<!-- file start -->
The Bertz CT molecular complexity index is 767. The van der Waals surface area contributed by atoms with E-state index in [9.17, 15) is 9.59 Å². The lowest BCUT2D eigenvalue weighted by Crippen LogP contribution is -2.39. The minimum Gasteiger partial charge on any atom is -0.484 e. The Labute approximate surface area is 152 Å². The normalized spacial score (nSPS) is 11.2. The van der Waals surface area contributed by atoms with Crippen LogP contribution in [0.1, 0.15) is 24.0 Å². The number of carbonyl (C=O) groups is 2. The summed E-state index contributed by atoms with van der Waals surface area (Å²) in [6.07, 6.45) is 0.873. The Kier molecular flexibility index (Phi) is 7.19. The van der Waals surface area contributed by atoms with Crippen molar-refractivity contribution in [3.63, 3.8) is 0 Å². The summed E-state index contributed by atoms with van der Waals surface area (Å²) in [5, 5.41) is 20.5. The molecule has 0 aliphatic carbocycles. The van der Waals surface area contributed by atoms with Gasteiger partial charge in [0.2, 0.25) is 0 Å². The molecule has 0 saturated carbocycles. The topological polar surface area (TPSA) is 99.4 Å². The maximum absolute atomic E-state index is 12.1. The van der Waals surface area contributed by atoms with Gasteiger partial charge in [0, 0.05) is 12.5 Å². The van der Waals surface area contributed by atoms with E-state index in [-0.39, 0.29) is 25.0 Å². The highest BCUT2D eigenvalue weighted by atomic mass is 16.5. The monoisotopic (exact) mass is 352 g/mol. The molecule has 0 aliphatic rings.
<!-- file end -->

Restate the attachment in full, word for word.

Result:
The Bertz CT molecular complexity index is 767. The van der Waals surface area contributed by atoms with E-state index in [9.17, 15) is 9.59 Å². The lowest BCUT2D eigenvalue weighted by Crippen LogP contribution is -2.39. The minimum Gasteiger partial charge on any atom is -0.484 e. The Labute approximate surface area is 152 Å². The normalized spacial score (nSPS) is 11.2. The van der Waals surface area contributed by atoms with Crippen LogP contribution in [0.1, 0.15) is 24.0 Å². The number of carbonyl (C=O) groups is 2. The summed E-state index contributed by atoms with van der Waals surface area (Å²) in [6.07, 6.45) is 0.873. The Kier molecular flexibility index (Phi) is 7.19. The van der Waals surface area contributed by atoms with Crippen molar-refractivity contribution in [3.63, 3.8) is 0 Å². The summed E-state index contributed by atoms with van der Waals surface area (Å²) in [5, 5.41) is 20.5. The molecule has 0 aliphatic carbocycles. The van der Waals surface area contributed by atoms with Gasteiger partial charge in [0.2, 0.25) is 0 Å². The molecule has 0 saturated carbocycles. The topological polar surface area (TPSA) is 99.4 Å². The maximum absolute atomic E-state index is 12.1. The van der Waals surface area contributed by atoms with Gasteiger partial charge in [0, 0.05) is 12.5 Å². The van der Waals surface area contributed by atoms with E-state index in [-0.39, 0.29) is 25.0 Å². The highest BCUT2D eigenvalue weighted by atomic mass is 16.5. The monoisotopic (exact) mass is 352 g/mol. The molecule has 0 aliphatic rings.